Truckers are waiting for over 8 hours to pick up their freight because the yards are swamped with containers. As each hour passes, more containers are offloaded into the port that can no longer deal with the scale of the problem. Each individual container is now buried in an avalanche of more containers, and that is making the limited compliant trucking resources even more problematic.

    The country, and California, are being run by people who could not organize a one car funeral.

  39. I would laugh at that, Mike, except I’ve lived that very problem.

    Circa 2003, the benighted Rumsfeld, he of the “unknown unknowns” demonstrated that he didn’t know what he didn’t know when he intervened with the Army deployment list to Kuwait. One of the units he personally deleted from the TPFDL, or Time-Phased Force Deployment List, was an unnecessary little outfit whose function and responsibility was cargo tracking and management.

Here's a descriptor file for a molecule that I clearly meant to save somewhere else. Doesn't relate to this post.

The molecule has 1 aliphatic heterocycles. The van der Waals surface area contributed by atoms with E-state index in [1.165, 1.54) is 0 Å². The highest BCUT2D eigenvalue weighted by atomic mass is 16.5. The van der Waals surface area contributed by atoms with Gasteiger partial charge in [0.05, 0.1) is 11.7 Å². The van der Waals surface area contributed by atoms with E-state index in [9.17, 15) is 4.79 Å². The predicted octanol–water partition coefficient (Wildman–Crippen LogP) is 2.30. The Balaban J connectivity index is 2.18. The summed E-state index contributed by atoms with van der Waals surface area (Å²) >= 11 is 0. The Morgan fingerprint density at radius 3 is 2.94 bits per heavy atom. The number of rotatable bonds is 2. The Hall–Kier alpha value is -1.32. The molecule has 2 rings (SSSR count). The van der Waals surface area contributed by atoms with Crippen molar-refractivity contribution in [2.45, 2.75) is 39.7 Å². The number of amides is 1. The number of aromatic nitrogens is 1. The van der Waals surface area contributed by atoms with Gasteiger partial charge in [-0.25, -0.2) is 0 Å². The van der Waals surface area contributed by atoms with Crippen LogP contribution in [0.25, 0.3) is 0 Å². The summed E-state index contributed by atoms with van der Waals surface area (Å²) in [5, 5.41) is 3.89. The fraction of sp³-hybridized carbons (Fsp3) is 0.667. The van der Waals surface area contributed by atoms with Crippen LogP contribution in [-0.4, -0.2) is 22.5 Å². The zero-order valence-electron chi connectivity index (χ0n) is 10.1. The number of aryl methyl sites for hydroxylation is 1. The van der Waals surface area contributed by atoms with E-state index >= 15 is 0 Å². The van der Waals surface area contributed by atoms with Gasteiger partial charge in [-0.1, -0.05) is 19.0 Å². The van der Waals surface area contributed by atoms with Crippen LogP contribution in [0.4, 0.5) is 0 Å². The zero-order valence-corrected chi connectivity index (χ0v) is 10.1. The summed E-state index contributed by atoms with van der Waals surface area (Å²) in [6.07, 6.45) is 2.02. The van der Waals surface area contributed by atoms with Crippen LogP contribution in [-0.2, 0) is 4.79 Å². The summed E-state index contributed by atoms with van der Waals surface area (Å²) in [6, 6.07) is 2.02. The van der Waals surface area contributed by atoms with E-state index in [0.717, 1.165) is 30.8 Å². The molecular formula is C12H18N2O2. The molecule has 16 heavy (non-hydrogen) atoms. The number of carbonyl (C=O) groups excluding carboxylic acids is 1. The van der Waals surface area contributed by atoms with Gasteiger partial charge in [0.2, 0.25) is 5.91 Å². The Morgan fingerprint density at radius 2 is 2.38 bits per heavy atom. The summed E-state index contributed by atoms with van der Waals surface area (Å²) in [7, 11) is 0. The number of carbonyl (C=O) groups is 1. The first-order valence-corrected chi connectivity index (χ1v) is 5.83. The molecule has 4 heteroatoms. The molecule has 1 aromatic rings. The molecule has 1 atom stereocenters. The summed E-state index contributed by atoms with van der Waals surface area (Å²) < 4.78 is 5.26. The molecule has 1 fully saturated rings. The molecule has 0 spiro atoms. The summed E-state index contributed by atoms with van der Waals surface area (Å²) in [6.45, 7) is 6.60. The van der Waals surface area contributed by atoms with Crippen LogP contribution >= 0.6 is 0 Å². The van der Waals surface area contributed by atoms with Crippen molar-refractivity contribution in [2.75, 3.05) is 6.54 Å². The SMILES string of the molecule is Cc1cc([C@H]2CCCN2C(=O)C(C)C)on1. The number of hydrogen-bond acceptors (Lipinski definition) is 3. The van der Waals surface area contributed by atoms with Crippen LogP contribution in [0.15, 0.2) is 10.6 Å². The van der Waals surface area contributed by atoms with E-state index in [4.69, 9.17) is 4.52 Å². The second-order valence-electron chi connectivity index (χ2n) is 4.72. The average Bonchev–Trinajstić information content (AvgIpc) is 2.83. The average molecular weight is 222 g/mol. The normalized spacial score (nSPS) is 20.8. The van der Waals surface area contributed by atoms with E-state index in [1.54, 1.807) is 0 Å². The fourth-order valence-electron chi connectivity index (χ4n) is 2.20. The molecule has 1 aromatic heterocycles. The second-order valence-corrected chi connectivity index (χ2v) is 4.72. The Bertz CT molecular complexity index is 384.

Outside the Doha facility in northern Kuwait City, the Army had established a logistics facility that was several miles on a side. When we got there in April of 2003, the thing was filled with containers stacked four high, and nobody had a flippin’ clue where what was where, or what containers had what inside them. See, the RFID tags had all been tested in North America, and the desert did a number on the life expectancy, plus the equipment at the gates that was supposed to interrogate that equipment never worked quite right, and… Yeah. Basically, that yard was a logistics black hole. Nobody had a clue where anything was in it, because the unit that did that job was never allowed to leave the states due to Rumsfeld’s intervention.